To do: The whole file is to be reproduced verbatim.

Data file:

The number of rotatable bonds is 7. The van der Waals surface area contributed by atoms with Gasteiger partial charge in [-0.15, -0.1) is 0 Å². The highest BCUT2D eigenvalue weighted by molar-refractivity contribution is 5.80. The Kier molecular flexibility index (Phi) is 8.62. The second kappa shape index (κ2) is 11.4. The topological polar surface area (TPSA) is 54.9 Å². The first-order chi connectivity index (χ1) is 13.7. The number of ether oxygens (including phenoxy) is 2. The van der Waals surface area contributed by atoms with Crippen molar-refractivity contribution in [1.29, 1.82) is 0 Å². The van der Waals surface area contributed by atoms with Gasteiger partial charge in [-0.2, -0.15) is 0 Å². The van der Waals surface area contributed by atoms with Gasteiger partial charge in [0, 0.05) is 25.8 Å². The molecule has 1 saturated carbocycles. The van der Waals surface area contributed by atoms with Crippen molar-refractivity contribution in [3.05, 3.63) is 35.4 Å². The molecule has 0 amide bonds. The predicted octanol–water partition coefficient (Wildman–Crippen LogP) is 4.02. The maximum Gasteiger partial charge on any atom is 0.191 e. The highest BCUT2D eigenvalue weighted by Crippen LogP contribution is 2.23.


The number of rotatable bonds is 7. The van der Waals surface area contributed by atoms with Gasteiger partial charge in [-0.15, -0.1) is 0 Å². The highest BCUT2D eigenvalue weighted by molar-refractivity contribution is 5.80. The Kier molecular flexibility index (Phi) is 8.62. The second kappa shape index (κ2) is 11.4. The topological polar surface area (TPSA) is 54.9 Å². The first-order chi connectivity index (χ1) is 13.7. The number of ether oxygens (including phenoxy) is 2. The van der Waals surface area contributed by atoms with Crippen molar-refractivity contribution in [1.29, 1.82) is 0 Å². The van der Waals surface area contributed by atoms with Gasteiger partial charge in [-0.2, -0.15) is 0 Å². The van der Waals surface area contributed by atoms with Gasteiger partial charge in [0, 0.05) is 25.8 Å². The molecule has 1 saturated carbocycles. The van der Waals surface area contributed by atoms with Crippen molar-refractivity contribution in [3.05, 3.63) is 35.4 Å². The molecule has 0 amide bonds. The predicted octanol–water partition coefficient (Wildman–Crippen LogP) is 4.02. The maximum Gasteiger partial charge on any atom is 0.191 e. The highest BCUT2D eigenvalue weighted by Crippen LogP contribution is 2.23.